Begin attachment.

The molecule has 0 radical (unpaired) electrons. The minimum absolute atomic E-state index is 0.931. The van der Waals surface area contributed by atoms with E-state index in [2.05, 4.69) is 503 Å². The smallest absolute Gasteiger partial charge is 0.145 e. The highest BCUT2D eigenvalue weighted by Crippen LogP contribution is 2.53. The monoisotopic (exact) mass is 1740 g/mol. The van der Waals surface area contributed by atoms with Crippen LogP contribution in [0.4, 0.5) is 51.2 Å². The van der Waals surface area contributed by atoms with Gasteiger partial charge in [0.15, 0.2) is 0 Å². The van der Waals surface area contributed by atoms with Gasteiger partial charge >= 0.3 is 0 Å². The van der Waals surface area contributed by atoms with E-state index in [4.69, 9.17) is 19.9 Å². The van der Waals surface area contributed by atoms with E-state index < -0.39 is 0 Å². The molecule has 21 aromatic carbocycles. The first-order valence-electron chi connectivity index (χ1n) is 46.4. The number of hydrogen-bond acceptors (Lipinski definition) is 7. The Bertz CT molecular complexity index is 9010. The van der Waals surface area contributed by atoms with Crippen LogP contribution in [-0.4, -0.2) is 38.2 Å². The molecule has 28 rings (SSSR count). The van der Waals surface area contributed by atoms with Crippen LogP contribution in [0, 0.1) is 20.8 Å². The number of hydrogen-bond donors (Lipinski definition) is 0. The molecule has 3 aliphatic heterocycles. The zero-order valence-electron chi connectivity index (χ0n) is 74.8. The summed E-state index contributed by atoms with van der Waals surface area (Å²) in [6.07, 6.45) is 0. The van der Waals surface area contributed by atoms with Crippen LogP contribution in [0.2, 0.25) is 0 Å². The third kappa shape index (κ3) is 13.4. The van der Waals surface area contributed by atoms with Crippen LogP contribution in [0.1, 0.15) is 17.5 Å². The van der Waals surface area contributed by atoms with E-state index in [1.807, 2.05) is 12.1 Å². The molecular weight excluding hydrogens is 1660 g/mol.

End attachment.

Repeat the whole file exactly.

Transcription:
The molecule has 0 radical (unpaired) electrons. The minimum absolute atomic E-state index is 0.931. The van der Waals surface area contributed by atoms with E-state index in [2.05, 4.69) is 503 Å². The smallest absolute Gasteiger partial charge is 0.145 e. The highest BCUT2D eigenvalue weighted by Crippen LogP contribution is 2.53. The monoisotopic (exact) mass is 1740 g/mol. The van der Waals surface area contributed by atoms with Crippen LogP contribution in [0.4, 0.5) is 51.2 Å². The van der Waals surface area contributed by atoms with Gasteiger partial charge in [0.15, 0.2) is 0 Å². The van der Waals surface area contributed by atoms with Gasteiger partial charge >= 0.3 is 0 Å². The van der Waals surface area contributed by atoms with E-state index in [4.69, 9.17) is 19.9 Å². The van der Waals surface area contributed by atoms with E-state index < -0.39 is 0 Å². The molecule has 21 aromatic carbocycles. The first-order valence-electron chi connectivity index (χ1n) is 46.4. The number of hydrogen-bond acceptors (Lipinski definition) is 7. The Bertz CT molecular complexity index is 9010. The van der Waals surface area contributed by atoms with Crippen LogP contribution in [-0.4, -0.2) is 38.2 Å². The molecule has 28 rings (SSSR count). The van der Waals surface area contributed by atoms with Crippen LogP contribution in [0, 0.1) is 20.8 Å². The number of hydrogen-bond donors (Lipinski definition) is 0. The molecule has 3 aliphatic heterocycles. The zero-order valence-electron chi connectivity index (χ0n) is 74.8. The summed E-state index contributed by atoms with van der Waals surface area (Å²) in [6.07, 6.45) is 0. The van der Waals surface area contributed by atoms with Crippen LogP contribution in [0.2, 0.25) is 0 Å². The third kappa shape index (κ3) is 13.4. The van der Waals surface area contributed by atoms with Crippen LogP contribution in [0.1, 0.15) is 17.5 Å². The van der Waals surface area contributed by atoms with E-state index in [1.807, 2.05) is 12.1 Å². The molecular weight excluding hydrogens is 1660 g/mol.